SHEBOYGAN, Wis. — Justin Thomas embodied the energy of the moment. He sank an eagle putt, lifted his hands to his side, unleashed a furious fist pump, and smacked palms with teammate Patrick Cantlay, tugging him in for a shoulder bump. The raw emotion only amplified the eruption from the gallery at Whistling Straits.
It wasn't a winning putt — it helped secure a tie in a Ryder Cup match that once appeared hopelessly lost — yet it proved to be a signature moment Friday in a lopsided opening day in favor of Team USA.
Although Europe has won four of the last five Ryder Cup tournaments, this was a taste of sweet redemption for the Americans, who went 3-1 in the morning session, and picked up three more points in the afternoon with two wins and two ties. The Europeans, cheered on by maybe 5% of the crowd, ended the first day in a 6-2 hole.
The day was as much a patriotic coronation as a competition, with the crowd of more than 3,000 in the grandstands surrounding the first tee breaking into a spontaneous rendition of the national anthem as the sun rose over Lake Michigan. The gallery included NBA legends Michael Jordan and Stephen Curry, and NFL Commissioner Roger Goodell. Some fans wore rubber eagle masks, others had oversized red-white-and-blue top hats, still others donned American flag pajama pants.
"Man, it was awesome," said Harris English, who along with Tony Finau cruised to the most decisive victory of the afternoon matches. "The atmosphere was incredible. The adrenaline was pumping like no other. So it was easy to get up for playing golf today."
Half of the 12 Team USA members are playing in their first Ryder Cup, and each collected at least one victory or a tie: English, Cantlay, Daniel Berger, Collin Morikawa, Scottie Scheffler and Xander Schauffele.
Cantlay and Schauffele won in the alternating-shot format in the morning, and Schauffele paired with Dustin Johnson for a four-ball win in the afternoon.
Morikawa, who is ranked third in the world, won with Johnson in the morning session. That paired the oldest and youngest U.S. players — Johnson is 37, Morikawa is 24 — and they collected seven birdies in 16 holes.
"Dustin has been one of the best players in the world for a long time," Morikawa said. "And to have someone like that, to have my first match in the Ryder Cup, I trust him a lot and it felt very comfortable."
Since only four holes are in play at any given time, the crowds were 10 deep or more in places, with fans taking advantage of the undulating topography, which emulates the traditional seaside links courses of England and Ireland. The weather changed constantly, from gusting winds to balmy sunshine to sprinkling rain. The players were in a continuous state of pulling on and off layers of clothing.
Particularly fascinating to the spectators was Bridgestone-bashing Bryson DeChambeau, who could seed the clouds with his stratospheric drives. On the 581-yard, par-five fifth hole, a dogleg right over water, he lined up his tee shot over the fans standing to the right of the tee box. Everyone else was hitting left toward the fairway.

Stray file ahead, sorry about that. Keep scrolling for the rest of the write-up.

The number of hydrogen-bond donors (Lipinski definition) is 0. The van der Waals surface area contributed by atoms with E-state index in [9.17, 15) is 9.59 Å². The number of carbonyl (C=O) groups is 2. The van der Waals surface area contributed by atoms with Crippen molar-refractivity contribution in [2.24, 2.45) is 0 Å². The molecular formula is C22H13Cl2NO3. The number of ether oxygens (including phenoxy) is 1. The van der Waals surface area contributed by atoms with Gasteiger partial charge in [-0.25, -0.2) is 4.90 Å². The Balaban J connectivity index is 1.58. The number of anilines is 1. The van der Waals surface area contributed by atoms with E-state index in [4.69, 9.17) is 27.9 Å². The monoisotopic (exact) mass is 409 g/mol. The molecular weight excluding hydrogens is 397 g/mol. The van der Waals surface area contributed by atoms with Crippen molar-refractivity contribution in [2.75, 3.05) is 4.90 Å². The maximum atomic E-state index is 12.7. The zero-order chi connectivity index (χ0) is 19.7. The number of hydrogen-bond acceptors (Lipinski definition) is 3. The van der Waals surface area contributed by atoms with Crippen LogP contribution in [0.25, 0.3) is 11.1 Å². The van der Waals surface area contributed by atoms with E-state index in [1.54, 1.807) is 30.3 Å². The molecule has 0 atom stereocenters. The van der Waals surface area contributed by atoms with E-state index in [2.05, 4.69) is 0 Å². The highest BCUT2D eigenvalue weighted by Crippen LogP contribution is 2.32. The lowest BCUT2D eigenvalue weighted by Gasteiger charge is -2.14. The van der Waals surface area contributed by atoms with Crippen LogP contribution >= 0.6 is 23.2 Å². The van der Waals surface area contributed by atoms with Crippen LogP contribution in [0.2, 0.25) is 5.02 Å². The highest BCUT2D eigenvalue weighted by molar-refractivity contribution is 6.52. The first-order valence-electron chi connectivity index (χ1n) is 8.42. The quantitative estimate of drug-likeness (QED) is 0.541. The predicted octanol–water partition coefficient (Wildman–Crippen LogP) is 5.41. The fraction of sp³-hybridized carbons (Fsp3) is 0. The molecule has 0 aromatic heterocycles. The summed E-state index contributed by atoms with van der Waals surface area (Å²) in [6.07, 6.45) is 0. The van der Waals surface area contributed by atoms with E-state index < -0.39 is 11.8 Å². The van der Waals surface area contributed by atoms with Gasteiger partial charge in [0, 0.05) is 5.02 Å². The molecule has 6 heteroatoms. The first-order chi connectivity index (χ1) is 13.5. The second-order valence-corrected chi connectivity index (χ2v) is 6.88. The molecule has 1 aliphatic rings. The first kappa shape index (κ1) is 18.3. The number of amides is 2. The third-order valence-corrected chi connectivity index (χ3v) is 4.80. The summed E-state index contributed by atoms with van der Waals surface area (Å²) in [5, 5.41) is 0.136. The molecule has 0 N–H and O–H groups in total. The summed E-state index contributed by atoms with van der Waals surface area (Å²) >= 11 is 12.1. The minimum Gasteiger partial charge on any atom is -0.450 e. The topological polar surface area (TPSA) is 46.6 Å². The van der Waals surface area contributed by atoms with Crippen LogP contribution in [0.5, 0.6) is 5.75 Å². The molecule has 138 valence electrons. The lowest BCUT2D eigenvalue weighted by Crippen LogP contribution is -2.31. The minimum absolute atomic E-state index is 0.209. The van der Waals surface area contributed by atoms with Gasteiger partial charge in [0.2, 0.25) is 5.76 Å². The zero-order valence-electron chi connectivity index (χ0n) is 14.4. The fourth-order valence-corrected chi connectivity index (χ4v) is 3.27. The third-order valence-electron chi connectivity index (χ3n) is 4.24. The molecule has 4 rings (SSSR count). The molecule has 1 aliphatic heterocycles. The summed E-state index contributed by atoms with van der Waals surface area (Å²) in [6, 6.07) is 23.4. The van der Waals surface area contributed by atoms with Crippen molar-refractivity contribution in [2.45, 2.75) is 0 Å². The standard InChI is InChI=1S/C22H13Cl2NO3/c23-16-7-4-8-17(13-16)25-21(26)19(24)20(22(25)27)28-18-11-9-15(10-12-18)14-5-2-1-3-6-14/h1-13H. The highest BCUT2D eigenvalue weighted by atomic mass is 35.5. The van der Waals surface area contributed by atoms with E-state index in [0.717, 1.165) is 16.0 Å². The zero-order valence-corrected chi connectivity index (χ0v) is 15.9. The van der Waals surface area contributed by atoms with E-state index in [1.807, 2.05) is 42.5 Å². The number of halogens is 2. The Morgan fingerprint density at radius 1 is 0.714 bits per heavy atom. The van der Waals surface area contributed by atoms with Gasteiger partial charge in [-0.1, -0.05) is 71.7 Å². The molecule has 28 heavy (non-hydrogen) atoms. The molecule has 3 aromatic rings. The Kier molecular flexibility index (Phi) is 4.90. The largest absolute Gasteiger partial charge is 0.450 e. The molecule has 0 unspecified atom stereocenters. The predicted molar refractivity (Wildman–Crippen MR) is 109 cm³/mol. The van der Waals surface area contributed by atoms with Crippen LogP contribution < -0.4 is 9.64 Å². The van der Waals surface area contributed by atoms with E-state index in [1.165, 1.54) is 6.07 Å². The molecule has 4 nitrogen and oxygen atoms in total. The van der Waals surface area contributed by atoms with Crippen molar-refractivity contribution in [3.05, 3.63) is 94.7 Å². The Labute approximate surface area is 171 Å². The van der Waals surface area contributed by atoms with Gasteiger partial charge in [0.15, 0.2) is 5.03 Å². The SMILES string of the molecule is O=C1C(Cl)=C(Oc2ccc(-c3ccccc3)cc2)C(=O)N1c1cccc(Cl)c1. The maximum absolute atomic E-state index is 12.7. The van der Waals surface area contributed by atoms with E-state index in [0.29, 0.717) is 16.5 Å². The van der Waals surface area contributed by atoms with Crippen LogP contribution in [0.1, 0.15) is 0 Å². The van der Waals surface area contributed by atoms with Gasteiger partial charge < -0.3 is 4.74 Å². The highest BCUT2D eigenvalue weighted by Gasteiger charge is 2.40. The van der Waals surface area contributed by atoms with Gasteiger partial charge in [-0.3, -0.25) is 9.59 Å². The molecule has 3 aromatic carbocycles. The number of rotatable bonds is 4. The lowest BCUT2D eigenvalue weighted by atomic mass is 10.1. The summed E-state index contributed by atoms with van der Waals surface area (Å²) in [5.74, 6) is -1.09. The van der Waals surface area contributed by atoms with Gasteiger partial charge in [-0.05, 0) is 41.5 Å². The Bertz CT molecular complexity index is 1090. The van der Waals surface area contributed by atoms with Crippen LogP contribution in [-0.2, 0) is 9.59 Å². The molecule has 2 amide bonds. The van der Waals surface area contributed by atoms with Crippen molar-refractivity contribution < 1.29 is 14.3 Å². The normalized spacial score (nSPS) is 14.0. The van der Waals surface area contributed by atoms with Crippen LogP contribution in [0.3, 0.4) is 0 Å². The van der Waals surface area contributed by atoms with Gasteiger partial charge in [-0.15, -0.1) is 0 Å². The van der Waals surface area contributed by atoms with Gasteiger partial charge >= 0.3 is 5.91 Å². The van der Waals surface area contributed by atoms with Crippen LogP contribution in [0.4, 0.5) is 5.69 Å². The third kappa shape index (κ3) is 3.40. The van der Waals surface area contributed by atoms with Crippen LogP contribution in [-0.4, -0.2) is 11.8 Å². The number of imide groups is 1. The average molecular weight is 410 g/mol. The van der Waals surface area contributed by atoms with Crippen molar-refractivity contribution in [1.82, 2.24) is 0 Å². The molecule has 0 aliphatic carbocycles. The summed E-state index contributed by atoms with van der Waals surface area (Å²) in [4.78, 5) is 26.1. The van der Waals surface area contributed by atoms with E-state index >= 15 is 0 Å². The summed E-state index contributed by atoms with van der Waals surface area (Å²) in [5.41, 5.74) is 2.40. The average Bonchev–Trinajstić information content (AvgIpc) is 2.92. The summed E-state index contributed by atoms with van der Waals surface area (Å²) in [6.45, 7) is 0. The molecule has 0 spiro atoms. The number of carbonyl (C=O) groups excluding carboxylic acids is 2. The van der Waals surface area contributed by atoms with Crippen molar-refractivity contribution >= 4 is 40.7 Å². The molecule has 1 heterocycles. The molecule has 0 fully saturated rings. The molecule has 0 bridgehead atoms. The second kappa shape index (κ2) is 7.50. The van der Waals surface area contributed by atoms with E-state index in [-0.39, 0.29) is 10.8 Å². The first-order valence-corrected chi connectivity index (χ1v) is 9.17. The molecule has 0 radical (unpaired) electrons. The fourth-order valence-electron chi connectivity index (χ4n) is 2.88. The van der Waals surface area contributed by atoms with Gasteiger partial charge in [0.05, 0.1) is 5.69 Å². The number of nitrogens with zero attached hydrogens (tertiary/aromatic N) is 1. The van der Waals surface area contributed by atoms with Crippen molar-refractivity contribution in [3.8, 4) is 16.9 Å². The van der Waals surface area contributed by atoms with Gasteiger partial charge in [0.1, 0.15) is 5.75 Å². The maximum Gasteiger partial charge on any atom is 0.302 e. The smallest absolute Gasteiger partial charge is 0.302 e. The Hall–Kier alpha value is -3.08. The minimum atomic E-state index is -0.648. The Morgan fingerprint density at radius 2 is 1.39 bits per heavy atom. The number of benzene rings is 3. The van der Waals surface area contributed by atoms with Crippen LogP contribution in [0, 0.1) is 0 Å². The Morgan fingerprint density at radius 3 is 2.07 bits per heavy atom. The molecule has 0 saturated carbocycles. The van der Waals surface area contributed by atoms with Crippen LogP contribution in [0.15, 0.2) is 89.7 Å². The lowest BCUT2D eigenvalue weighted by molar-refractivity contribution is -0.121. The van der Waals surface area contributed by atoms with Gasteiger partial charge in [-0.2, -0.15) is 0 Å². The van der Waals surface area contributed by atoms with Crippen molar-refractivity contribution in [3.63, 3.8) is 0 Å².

"I just aimed at the green and bombs away," DeChambeau said.
This time, his high-risk, high-reward strategy paid off. He ripped a 417-yard drive that left him 72 yards from the hole, whereas Scheffler, after a respectable drive to the left, still had 274 yards remaining. DeChambeau eagled the hole.
In the end, all that power didn't make enough of a difference. DeChambeau and Scheffler were 1-up down the stretch but wound up halving the match when Tyrrell Hatton — paired with world No. 1 Jon Rahm — made a seven-foot birdie putt on 18.
It was a miserable day for one of the most seasoned Ryder Cup veterans. Northern Ireland's Rory McIlroy, playing in the tournament for the sixth time, lost alongside Ian Poulter in the morning and Shane Lowry in the afternoon. Neither match was close.
Said McIlroy, who lost to Cantlay and Schauffele, then Finau and English: "When you have got a couple of pairs like that on form, on a difficult golf course where it's sort of hard to make birdies and they go on runs, if you're not quite a hundred percent on top of your game, it's tough."
Padraig Harrington, captain of Team Europe, said he was pleased by the ball striking but disappointed in the putting.
"Obviously the U.S. played well and obviously they holed the right putts at the right time and fair play to them," Harrington said. "We're certainly not second-guessing the way they played. We would like to hole a few more putts ourselves [Saturday] and create a little bit more good feeling and vibes for ourselves."
McIlroy will not play in the four-ball Saturday morning. The matchups are Brooks Koepka and Berger against Sergio Garcia and Rahm, Johnson and Morikawa vs. Paul Casey and Hatton, Jordan Spieth and Thomas — the only U.S. pairing to lose Friday — vs. Viktor Hovland and Bernd Wiesberger, and Cantlay and Schauffele vs. Lee Westwood and Matt Fitzpatrick.
By sundown Friday, the rain was coming down in sheets. For a day, at least, the Americans were truly men for all seasons.©2021 Los Angeles Times. Visit latimes.com. Distributed by Tribune Content Agency, LLC.